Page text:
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Recommend the next Alpha bino?

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Old Monday 3rd March 2008, 03:09   #1
etc
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Recommend the next Alpha bino?

I already have two 8x42 power "Alpha" binos (i.e. the Big Three) and since I don't need both in the same power range that basically do the same thing, I will be selling one.

I want to get a different configuration that does something slightly different but have a hard time making up my mind on what exactly to get.

My thoughts are:

1) 10x50, like Leica Trinovid or Ultravid or Swarovski SLC. I would keep the same 5mm exit pupil size and have probably the ultimate optics. Disadvantage: Heavy and bulky.

2) 7x42, Ultravid or Swarovski SLC. Probably more practical than the above. The view is more steady. That's about all. Not sure of any real benefits over 8x I already have - what one does, so does the other.

3) 8x32 Ultravid or 8x32 Swarovski EL, or a Zeiss equivalent. Advantage: Compactness and weight. Disadvantage: Not sure I would get enough eye relief.

4) Zeiss 10x42 FL. Advantage: Best focus past infinity overdrive than other "Alpha" binos so I could use it without glasses. It has -7D of overdrive, which is important. I keep hearing good things about its optics, that it's supposedly the best "Alpha" bino. But enough eye relief, and is the focus too fast.

5) Canon IS, in either 10 or 12x power. Never tested one but I have their IS digicam and it works wonderfully. I do have reservations about relying on batteries and long-term reliability of the mechanism.

Last edited by etc : Monday 3rd March 2008 at 03:19.
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Old Monday 3rd March 2008, 10:30   #2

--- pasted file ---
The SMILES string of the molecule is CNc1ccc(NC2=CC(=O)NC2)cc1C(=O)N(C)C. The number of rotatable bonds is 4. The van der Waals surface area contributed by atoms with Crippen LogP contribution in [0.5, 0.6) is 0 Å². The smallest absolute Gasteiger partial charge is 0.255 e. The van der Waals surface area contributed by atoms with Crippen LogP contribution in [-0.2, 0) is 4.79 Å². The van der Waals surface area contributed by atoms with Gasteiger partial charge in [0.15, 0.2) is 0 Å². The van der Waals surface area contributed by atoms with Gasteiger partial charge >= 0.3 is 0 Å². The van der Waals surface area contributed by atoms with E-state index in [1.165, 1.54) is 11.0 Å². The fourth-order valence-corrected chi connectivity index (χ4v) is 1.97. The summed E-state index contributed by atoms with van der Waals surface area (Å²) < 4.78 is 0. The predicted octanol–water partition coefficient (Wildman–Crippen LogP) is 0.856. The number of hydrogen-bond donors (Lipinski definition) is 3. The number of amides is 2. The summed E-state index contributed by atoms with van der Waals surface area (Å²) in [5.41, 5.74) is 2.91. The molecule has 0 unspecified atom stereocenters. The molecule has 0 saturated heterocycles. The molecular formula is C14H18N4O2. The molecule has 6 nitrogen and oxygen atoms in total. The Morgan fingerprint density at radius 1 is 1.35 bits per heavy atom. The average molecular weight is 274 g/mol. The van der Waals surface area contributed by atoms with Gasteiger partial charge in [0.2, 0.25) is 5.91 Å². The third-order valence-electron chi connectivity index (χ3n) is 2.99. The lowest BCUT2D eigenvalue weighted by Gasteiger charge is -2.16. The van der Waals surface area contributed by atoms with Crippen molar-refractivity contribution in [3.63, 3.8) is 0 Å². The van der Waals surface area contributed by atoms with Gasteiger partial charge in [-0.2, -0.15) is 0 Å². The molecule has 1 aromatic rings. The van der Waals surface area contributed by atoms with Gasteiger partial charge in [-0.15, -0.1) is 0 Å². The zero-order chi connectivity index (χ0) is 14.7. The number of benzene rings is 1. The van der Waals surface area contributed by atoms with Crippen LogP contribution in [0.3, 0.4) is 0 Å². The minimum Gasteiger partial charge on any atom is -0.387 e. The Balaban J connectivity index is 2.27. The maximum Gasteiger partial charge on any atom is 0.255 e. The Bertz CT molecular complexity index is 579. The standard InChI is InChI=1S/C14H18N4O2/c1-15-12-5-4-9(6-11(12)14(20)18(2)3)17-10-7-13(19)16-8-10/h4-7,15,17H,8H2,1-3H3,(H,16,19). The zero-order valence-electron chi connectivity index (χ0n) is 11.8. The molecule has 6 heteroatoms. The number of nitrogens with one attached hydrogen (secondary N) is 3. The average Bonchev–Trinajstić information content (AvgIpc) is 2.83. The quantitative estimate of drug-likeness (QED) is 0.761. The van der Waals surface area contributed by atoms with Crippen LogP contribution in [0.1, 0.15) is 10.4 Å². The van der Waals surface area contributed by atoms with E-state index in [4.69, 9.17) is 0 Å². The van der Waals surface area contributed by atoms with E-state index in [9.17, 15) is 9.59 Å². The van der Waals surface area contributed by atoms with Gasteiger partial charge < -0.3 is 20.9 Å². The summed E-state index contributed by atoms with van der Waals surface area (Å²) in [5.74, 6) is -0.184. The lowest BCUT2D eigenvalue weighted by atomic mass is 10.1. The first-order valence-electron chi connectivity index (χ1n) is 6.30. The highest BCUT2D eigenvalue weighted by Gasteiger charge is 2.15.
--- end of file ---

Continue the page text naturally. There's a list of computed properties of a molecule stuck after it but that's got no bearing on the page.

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Hello Etc,

Do you intend to use your new configuration instead of your 8x42 or with your 8x42?

Happy bird watching,
Arthur Pinewood
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Old Monday 3rd March 2008, 19:03   #3
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one at a time

why use both at the same time
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Old Monday 3rd March 2008, 20:19   #4
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Quote:
Originally Posted by etc View Post
one at a time

why use both at the same time
Etc,

I sometimes carry a 7x42 and a 10x32 and I know someone who carries a 10x42 and an 8x32. I like the FOV and stability of the 7x42, and my 10x32 has enough extra magnification to warrant the weight. Otherwise, I use just an 8x32. In my book, 7x42, 8x42 or 8x32 might be a first choice depending on a lot of personal preferences and application.
Although my 10x32 has a little extra "reach," I cannot use any ten power as my primary glass. However, an IS might suit you, but they can be bulky.

Do you observe a lot at dawn or dusk?

Happy bird watching,
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Old Monday 3rd March 2008, 21:40   #5
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You should look at the Leupold Switch Power when it comes out. Two binos in one?
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Old Monday 3rd March 2008, 21:59   #6
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Hi etc., I find Canon IS 12x36 a nice complement to good 8x bins, for those occasions when high mag is a great benefit. They're pretty compact, and just as light as my EL 8x32's. I wouldn't worry too much about the batteries issue. I just carry a spare pair in my bag. They last about 5 hours. Although the glass isn't "alpha" class, the IS more than compensates, and I can discern far more detail with them than I can with "alpha" 10x non-IS bins. They also cost far less than alpha bins! Best of Luck with your choice.